Archive for January 2012

My Determined Daphne

January 27, 2012

About ten years ago, when I redesigned my front yard, I planted a winter daphne (Daphne odora ‘Aureomarginata’) in front of the seating area under my now-departed crabapple tree.

Daphe odora 'Aureomarginata', winter daphne

Visible just behind the weeping yew in the front of the photo, my daphne has persevered through all kinds of weather, including snow in April 2007.

I planted it because I had a shady front yard, a high-profile location I wanted to fill with a specimen plant, and most of all because I loved the way this plant smells when it’s in bloom, usually in late March or early April. Heavenly.

What I didn’t know at the time was that very few daphnes grow to maturity looking like the one in the link here. Many, if not all, of the ones I’ve planted or encountered, develop a strange tendency to start growing horizontally. Mine is so “sideways” now that much of its “trunk” lies on the ground, and most of the foliage branches are propped up on the flagstone landing in front of the bed. Recently, a deer (I think) stepped on it in the center, breaking off a big chunk of the shrub.

Daphne odora 'Aureomarginata', daphne growing sideways

Ouch. Whatever roundish shape the daphne had before has been severely compromised, to say the least.

I winced and cut off the broken branch, then tried an experiment to see if I could “force” cuttings from the broken piece to bloom inside. No luck, as you can see.

Daphne odora 'Aureomarginata'

This is as good as it got. A couple of days later, the leaves started yellowing and falling off, while the buds stayed determinedly shut.

Over the years, as my daphne has gotten older, harsh winters have made me think it’s about to give up the ghost.

Daphne odora 'Aureomarginata'

In a real snowstorm, shortly after it was planted. Plucky little thing.

But to my surprise, when bloom time comes, in late winter, it perks up and lets forth with its gorgeous scent, determined to give me another season of bloom.

Daphne odora 'Aureomarginata'

My daphne's buds, starting to open.

Now that my front yard is sunnier, I don’t know if the daphne will survive the sun’s onslaught.

Daphne odora 'Aureomarginata'

No longer sheltered by the crabapple's branches, the daphne will now get strong sun in the front yard, even though it faces north.

Check with me this time next year. I would hate to have to move it, but if it proves necessary, I’ll try transplanting it, broken branch and all.  After all, it’s surprised me before with its determination to survive. Perhaps it will do so again. Fingers crossed.

American University’s Arboretum

January 14, 2012

Not far from where I live, in northwest Washington DC, American University has been establishing an arboretum on its campus that provides student, faculty and visitors with a garden-like setting to enjoy and take pride in. I’ve been photographing the campus for its landscape architect, H. Paul Davis (who also has designed many beautiful residential gardens in the DC area) since 2004, and thought I would share some photos with you.

While the original campus plan for AU (which was founded in 1893) was created by Frederick Law Olmstead Sr., it underwent changes over the years. These days, Olmstead’s plan is being revisited, but some of the most visually exciting areas of AU’s landscape are directly attributable to Davis’ vision.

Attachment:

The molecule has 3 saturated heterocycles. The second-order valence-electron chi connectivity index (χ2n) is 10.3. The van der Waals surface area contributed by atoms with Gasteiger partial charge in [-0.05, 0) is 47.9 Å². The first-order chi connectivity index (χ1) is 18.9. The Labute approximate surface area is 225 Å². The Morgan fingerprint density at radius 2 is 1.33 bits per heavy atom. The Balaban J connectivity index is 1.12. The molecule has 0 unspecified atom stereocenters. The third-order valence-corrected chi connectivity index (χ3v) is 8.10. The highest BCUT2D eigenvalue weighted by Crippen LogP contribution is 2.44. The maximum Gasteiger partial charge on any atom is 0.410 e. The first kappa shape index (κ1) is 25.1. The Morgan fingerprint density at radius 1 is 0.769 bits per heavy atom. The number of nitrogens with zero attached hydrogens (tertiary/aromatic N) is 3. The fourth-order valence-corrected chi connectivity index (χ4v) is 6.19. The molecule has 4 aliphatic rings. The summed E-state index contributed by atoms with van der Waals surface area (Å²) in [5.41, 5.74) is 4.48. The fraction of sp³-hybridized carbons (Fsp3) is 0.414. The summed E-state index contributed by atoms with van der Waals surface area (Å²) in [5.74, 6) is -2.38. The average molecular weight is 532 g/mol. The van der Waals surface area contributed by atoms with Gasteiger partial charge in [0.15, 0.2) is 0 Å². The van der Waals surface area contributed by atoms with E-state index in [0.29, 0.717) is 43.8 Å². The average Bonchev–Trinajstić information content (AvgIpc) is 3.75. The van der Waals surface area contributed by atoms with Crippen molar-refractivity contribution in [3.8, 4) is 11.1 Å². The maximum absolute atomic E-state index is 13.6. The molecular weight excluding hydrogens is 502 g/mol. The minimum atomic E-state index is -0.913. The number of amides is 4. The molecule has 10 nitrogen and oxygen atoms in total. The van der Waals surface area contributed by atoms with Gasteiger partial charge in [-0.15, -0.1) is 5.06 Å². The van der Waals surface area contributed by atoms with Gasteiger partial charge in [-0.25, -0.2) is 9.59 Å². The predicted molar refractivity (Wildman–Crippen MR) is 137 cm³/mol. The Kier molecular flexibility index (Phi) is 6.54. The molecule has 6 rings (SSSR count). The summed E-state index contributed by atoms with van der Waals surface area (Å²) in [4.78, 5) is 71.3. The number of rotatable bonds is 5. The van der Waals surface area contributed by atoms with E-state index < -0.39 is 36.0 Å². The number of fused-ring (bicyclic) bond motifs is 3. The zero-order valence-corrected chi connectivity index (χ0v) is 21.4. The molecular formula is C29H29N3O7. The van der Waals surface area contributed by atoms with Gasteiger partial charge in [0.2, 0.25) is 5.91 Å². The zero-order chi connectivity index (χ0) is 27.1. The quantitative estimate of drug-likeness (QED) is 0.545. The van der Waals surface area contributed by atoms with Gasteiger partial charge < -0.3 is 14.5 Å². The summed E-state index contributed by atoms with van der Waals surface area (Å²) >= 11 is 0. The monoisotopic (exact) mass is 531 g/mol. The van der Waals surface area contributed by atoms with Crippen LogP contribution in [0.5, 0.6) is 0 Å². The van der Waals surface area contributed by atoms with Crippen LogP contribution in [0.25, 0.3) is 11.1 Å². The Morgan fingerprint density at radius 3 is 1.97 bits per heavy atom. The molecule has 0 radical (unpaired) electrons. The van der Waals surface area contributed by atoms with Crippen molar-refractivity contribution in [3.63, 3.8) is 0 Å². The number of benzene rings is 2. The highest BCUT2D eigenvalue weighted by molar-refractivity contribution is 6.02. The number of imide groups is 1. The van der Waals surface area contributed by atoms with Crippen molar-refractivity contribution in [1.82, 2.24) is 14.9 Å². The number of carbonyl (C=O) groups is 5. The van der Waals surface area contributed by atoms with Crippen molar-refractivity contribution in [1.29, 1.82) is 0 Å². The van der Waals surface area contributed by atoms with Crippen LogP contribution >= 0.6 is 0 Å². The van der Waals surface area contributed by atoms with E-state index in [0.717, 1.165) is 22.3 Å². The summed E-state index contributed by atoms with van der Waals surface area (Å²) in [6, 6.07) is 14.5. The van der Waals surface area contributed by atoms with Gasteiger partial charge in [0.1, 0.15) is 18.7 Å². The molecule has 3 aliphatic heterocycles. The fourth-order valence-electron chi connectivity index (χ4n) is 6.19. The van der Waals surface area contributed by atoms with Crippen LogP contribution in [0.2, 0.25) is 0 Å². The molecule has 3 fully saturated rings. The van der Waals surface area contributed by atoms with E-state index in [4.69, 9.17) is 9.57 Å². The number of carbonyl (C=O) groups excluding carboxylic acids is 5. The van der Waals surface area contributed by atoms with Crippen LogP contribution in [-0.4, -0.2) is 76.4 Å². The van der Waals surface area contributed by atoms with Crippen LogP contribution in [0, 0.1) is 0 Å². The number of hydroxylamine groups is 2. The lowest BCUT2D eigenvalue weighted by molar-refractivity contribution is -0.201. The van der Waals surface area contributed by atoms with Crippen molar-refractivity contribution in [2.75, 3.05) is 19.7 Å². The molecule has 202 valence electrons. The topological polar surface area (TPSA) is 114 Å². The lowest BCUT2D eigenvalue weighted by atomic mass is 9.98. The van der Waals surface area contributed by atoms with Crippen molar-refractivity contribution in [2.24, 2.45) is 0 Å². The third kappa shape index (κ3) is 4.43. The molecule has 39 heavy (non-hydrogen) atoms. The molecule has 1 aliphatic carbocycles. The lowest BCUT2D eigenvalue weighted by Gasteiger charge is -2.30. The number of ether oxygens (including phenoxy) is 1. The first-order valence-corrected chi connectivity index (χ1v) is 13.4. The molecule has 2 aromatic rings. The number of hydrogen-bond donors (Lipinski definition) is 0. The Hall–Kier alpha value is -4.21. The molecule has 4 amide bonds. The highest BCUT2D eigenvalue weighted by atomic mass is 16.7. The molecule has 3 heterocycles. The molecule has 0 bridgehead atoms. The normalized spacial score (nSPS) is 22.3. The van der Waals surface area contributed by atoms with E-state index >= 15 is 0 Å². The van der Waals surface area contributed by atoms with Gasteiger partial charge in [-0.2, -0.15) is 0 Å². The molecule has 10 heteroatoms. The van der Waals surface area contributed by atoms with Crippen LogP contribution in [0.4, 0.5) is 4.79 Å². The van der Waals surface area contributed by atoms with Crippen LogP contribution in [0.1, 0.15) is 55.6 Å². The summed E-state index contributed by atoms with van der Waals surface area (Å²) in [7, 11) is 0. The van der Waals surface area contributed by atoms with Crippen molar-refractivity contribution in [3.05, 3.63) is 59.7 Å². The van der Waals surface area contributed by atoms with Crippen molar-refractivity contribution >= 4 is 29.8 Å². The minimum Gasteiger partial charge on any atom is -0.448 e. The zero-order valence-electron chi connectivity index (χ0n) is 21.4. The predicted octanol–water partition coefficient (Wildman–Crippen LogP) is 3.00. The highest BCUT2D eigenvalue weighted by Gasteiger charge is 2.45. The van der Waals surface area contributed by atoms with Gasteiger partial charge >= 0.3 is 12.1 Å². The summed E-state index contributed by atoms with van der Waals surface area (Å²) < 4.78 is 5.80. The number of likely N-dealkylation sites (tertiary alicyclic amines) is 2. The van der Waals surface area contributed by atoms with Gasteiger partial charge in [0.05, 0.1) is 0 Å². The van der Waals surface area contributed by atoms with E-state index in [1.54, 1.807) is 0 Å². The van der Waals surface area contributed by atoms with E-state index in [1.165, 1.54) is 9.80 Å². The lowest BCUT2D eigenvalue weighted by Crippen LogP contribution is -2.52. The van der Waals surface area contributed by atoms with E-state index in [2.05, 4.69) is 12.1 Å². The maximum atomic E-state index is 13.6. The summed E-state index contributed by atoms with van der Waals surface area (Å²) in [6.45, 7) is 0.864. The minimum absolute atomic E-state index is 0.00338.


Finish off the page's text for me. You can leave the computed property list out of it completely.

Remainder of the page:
American University, Katzen Center, American University Arboretum

The University's Katzen Center, with sculpture and plantings.

American University, American University Arboretum, Katzen Center

Another view of the Katzen Center "garden."

Older parts of campus include mature trees and a wandering brook,

American University Arboretum

Azaleas and a brook near the Woods-Brown Ampitheater at AU.

a “pocket park” with unusual perennials and a Japanese maple with benches inviting you to sit and talk,

American University Arboretum, Roper Pocket Park

Roper Pocket Park, with a naturalized pond and seasonal plantings.

and large expanses of lushly planted sweeps of colorful long-flowering perennials in front of the President’s House and neighboring Glover Gate.

American University Arboretum, President's Garden

The lawn at the President's house, near Glover Gate.

American University Arboretum, Glover Gate

A mass of bold summer annuals and grasses capture the eye at Glover Gate.

In spring, I found Euphorbia paired with luscious yellow and white tulips along a walkway between buildings.

American University Arboretum

Euphorbia and yellow and white tulips provide a gorgeous spring combination.

The landscape design around academic buildings is impressive almost everywhere.

American University Arboretum

Hillside plantings behind a Batelle-Thompkins building, not far from Glover Gate.

A late summer afternoon in front of Battelle-Tompkins, with a Natchez crape myrtle in bloom and masses of coneflowers, shasta daisies and black-eyed susans.

In 2010, the plantings surrounding Battelle-Thompkins earned Davis and AU a Landscape Design Merit Award from the Perennial Plant Association.

AU’s arboretum is not only visually beautiful but is becoming a leader in sustainable management of an urban landscape. Its new LEED Gold Certified School of International Service building showcases a host of new green technologies, and the campus’s Media Production Center boasts a green roof. If you’re in the area, I hope you’ll take a tour of the campus – even if you’re not in the market for a return to academia yourself, it’s inspirational and an opportunity for learning more about how an institute of higher learning has something to teach us all.

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